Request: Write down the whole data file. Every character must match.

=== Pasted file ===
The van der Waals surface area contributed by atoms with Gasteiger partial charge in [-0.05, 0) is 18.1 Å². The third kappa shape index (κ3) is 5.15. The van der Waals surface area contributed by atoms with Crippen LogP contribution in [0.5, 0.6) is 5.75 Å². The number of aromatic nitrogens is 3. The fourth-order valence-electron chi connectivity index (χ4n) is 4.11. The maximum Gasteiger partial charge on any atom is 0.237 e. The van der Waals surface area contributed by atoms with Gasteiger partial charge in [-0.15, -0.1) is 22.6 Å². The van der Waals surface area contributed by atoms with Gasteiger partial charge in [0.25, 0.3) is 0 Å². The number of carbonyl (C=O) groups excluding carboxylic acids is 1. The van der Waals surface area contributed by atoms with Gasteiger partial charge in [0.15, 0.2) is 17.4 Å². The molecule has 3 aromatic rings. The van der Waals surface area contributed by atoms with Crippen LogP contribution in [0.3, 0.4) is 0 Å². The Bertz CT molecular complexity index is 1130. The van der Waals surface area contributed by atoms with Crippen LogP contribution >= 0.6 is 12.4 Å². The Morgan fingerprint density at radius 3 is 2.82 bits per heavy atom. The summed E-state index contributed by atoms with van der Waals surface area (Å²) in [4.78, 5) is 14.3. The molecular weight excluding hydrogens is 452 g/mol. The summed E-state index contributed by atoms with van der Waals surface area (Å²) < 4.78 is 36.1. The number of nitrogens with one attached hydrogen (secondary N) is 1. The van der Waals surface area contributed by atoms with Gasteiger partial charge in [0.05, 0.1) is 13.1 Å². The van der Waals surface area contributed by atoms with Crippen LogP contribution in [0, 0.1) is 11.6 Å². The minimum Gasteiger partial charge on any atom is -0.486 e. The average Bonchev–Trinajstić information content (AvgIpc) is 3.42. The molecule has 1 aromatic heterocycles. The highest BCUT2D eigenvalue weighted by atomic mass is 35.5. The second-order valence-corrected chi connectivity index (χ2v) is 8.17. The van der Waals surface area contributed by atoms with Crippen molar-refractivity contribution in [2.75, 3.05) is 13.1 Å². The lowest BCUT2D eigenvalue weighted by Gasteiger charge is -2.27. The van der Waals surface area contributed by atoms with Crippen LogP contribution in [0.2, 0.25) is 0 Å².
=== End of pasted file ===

The van der Waals surface area contributed by atoms with Gasteiger partial charge in [-0.05, 0) is 18.1 Å². The third kappa shape index (κ3) is 5.15. The van der Waals surface area contributed by atoms with Crippen LogP contribution in [0.5, 0.6) is 5.75 Å². The number of aromatic nitrogens is 3. The fourth-order valence-electron chi connectivity index (χ4n) is 4.11. The maximum Gasteiger partial charge on any atom is 0.237 e. The van der Waals surface area contributed by atoms with Gasteiger partial charge in [-0.15, -0.1) is 22.6 Å². The van der Waals surface area contributed by atoms with Gasteiger partial charge in [0.25, 0.3) is 0 Å². The number of carbonyl (C=O) groups excluding carboxylic acids is 1. The van der Waals surface area contributed by atoms with Gasteiger partial charge in [0.15, 0.2) is 17.4 Å². The molecule has 3 aromatic rings. The van der Waals surface area contributed by atoms with Crippen LogP contribution in [0.3, 0.4) is 0 Å². The Bertz CT molecular complexity index is 1130. The van der Waals surface area contributed by atoms with Crippen LogP contribution >= 0.6 is 12.4 Å². The Morgan fingerprint density at radius 3 is 2.82 bits per heavy atom. The summed E-state index contributed by atoms with van der Waals surface area (Å²) in [4.78, 5) is 14.3. The molecular weight excluding hydrogens is 452 g/mol. The summed E-state index contributed by atoms with van der Waals surface area (Å²) < 4.78 is 36.1. The number of nitrogens with one attached hydrogen (secondary N) is 1. The van der Waals surface area contributed by atoms with Gasteiger partial charge in [0.05, 0.1) is 13.1 Å². The van der Waals surface area contributed by atoms with Crippen LogP contribution in [0, 0.1) is 11.6 Å². The minimum Gasteiger partial charge on any atom is -0.486 e. The average Bonchev–Trinajstić information content (AvgIpc) is 3.42. The molecule has 1 aromatic heterocycles. The highest BCUT2D eigenvalue weighted by atomic mass is 35.5. The second-order valence-corrected chi connectivity index (χ2v) is 8.17. The van der Waals surface area contributed by atoms with Crippen molar-refractivity contribution in [2.75, 3.05) is 13.1 Å². The lowest BCUT2D eigenvalue weighted by Gasteiger charge is -2.27. The van der Waals surface area contributed by atoms with Crippen LogP contribution in [0.2, 0.25) is 0 Å².